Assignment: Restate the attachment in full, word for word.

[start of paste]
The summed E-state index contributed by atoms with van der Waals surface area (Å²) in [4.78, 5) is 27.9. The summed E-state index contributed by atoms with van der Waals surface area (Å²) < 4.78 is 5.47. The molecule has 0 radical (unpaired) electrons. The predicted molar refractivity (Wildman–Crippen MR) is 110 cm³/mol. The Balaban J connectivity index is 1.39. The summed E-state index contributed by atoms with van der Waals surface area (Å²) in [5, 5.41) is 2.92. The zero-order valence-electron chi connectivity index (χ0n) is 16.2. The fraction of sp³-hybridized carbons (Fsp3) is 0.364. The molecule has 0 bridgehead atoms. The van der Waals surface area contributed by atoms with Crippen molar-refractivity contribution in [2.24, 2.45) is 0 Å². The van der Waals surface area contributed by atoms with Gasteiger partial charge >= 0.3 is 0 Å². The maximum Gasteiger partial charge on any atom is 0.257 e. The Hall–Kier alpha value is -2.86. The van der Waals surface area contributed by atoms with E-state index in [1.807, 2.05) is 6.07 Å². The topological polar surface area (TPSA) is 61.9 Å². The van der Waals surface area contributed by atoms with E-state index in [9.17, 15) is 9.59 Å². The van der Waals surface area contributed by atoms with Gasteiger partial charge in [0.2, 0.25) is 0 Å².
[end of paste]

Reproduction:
The summed E-state index contributed by atoms with van der Waals surface area (Å²) in [4.78, 5) is 27.9. The summed E-state index contributed by atoms with van der Waals surface area (Å²) < 4.78 is 5.47. The molecule has 0 radical (unpaired) electrons. The predicted molar refractivity (Wildman–Crippen MR) is 110 cm³/mol. The Balaban J connectivity index is 1.39. The summed E-state index contributed by atoms with van der Waals surface area (Å²) in [5, 5.41) is 2.92. The zero-order valence-electron chi connectivity index (χ0n) is 16.2. The fraction of sp³-hybridized carbons (Fsp3) is 0.364. The molecule has 0 bridgehead atoms. The van der Waals surface area contributed by atoms with Crippen molar-refractivity contribution in [2.24, 2.45) is 0 Å². The van der Waals surface area contributed by atoms with Gasteiger partial charge >= 0.3 is 0 Å². The maximum Gasteiger partial charge on any atom is 0.257 e. The Hall–Kier alpha value is -2.86. The van der Waals surface area contributed by atoms with E-state index in [1.807, 2.05) is 6.07 Å². The topological polar surface area (TPSA) is 61.9 Å². The van der Waals surface area contributed by atoms with E-state index in [9.17, 15) is 9.59 Å². The van der Waals surface area contributed by atoms with Gasteiger partial charge in [0.2, 0.25) is 0 Å².